Tag Archives: Dark Ale

A Beer for all Saisons

A couple of years back now, and many posts ago, I wrote about the history of saison beers. At the time saisons or farmhouse ales were somewhat of a novelty but like many great fads saisons appear to be enjoying a bit of a renaissance this craft beer season.

So here is a bit of my original post on the origins of the style.

Saison is French for season and it was believed saison style ales were brewed in the autumn or winter for consumption during the following summer’s harvest.

However, according to Mosher’s Tasting Beer the current story about saisons being brewed to sustain workers  during the labour season, while quaint, is not exactly historically accurate. Rather the term saison applied to the eccentric beers of Liège as well as the beers of Mons in an area now known as the Saison region.

The commonalities uniting these beers were the ingredients used, saisons being brewed with a regional yeast strains, malt, wheat, oats, spelt and even buckwheat or broad beans, and not the coalitions of thirsty farmers and their intrepid beer-brewing wives – though personally I find the farmer version much more romantic.

Mosher suggests that fast forward to the twentieth century and the modern day versions of these saison beers may or may not contain wheat, tend to be bottle conditioned and have a higher ABV. One of the defining elements of this newly named style is the yeast, a ‘slow cranky’ strain believed to be related to red wine yeast.  This yeast is quite heat tolerant and produces lots of peppery phenols.  Spices are optional but pepper, orange, malts and grains of paradise are sometimes added.

A Saison Darkly

While I don’t have much new to report on the historical origins front I have tried a saison worth blogging about, A Saison Darkly from Stillwater Artisinal Ales.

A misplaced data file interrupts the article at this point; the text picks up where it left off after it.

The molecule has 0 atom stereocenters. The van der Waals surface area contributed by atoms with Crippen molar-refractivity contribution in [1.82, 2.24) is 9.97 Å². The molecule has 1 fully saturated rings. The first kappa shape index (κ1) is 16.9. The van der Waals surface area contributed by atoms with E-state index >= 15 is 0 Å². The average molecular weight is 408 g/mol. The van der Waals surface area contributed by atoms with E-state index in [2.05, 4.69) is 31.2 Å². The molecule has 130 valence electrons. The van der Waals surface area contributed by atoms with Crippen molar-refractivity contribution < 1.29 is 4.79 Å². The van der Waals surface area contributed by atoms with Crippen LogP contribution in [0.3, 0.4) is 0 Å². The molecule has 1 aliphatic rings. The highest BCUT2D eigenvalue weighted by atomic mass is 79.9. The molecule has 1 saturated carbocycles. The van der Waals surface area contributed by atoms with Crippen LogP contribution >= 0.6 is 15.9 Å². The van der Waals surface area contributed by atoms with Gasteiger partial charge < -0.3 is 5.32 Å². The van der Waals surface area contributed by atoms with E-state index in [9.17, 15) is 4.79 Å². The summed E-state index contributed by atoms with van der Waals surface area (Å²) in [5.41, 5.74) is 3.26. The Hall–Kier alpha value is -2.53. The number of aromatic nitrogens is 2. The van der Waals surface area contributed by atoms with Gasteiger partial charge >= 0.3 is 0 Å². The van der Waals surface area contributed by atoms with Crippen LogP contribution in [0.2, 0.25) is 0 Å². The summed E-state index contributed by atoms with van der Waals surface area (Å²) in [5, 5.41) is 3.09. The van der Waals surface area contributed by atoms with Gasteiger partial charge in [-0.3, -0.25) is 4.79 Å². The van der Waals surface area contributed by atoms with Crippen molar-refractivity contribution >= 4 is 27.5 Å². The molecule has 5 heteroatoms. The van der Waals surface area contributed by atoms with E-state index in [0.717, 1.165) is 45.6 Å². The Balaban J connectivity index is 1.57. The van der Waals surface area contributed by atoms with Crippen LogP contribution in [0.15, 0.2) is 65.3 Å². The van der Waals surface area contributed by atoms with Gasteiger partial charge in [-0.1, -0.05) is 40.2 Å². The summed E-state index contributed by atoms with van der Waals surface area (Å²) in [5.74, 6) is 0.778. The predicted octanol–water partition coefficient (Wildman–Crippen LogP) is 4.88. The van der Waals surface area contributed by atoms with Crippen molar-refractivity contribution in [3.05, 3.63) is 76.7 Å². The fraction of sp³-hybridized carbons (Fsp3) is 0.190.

This is the first beer I have tried from this brewery but I am a long-time admirer of the incredible artwork adorning the labels of their beers and I was intrigued enough by the promise of a dark take on the saison style to bring one home.

A Saison Darkly 8% ABV (great beer name to go with a gorgeous label) pours dark brown black with lots of mocha coloured head on the initial pour. There is pretty decent head retention on this beer. Lots of sediment remains in the bottom of the bottle, most decidedly the mark of a good saison, and there is a bit of cloudiness and sediment in the glass. A funky yeasty nose but there is also a coffee chocolate dark beer element to the nose. First couple of sips and this beer speaks more to the dark beer character rather than the farmhouse. I find the saison style gets a bit overwhelmed by the roasty malty character of this beer but that does not necessarily mean this is an inequitable partnership. As you drink the yeastiness comes through now and then reminding you you are not drinking a straight-up porter. Overall I think this is a great blending of styles and I look forward to sampling more from the Stillwater line-up.


Mashing Through the Snow

On the twelfth day of Christmas my advent calendar brought to me…

Black Christmas  from Parallel 49 Brewing a 6.5% Christmas Dark Ale (CDA).

Parallel 49 Black Christmas


Black Christmas is deep coffee brown colour with a hint of red. It has good clarity and subtle cream coloured lacing with just a skim of head. There is a resiny hop forward nose on this CDA. First sip is a bit bitter and it feels kind of thin. As you drink this ale continues to be pretty light bodied but you get a nice hoppiness balanced by some roasted malt taste. The finish also echoes the hops in this ale being a bit dry and bitter. Overall I do not get a lot of seasonal tastes from this dark ale but it is quite drinkable nonetheless.

These reviews are tougher for me since as a dark ale I like Black Christmas but would I recommend this over other Christmas seasonals, probably not.


I am giving six candy canes out of a possible ten.

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The Dark Side of B.C. Beers

Still committed to my 100 mile (ish) beer diet, I am continuing to sample brews from my own backyard. This time around I tried three beers from the darker end of the spectrum, you know, the best end of the beer spectrum, sampling Dark Matter from Hoyne Brewing Co., Dark Chocolate Porter from Lighthouse Brewing Co., and the Extra Special Bitter From Salt Spring Island Ales.

Just to qualify my obvious bias for dark beers, in all fairness all the really cool flavours hang out on this end of the continuum; you never see light beers with descriptors like coffee, chocolate, molasses, dried fruit, bourbon, whisky, oatmeal, licorice, caramel, treacle etc. so in my defence I really have no choice but to embrace the dark side.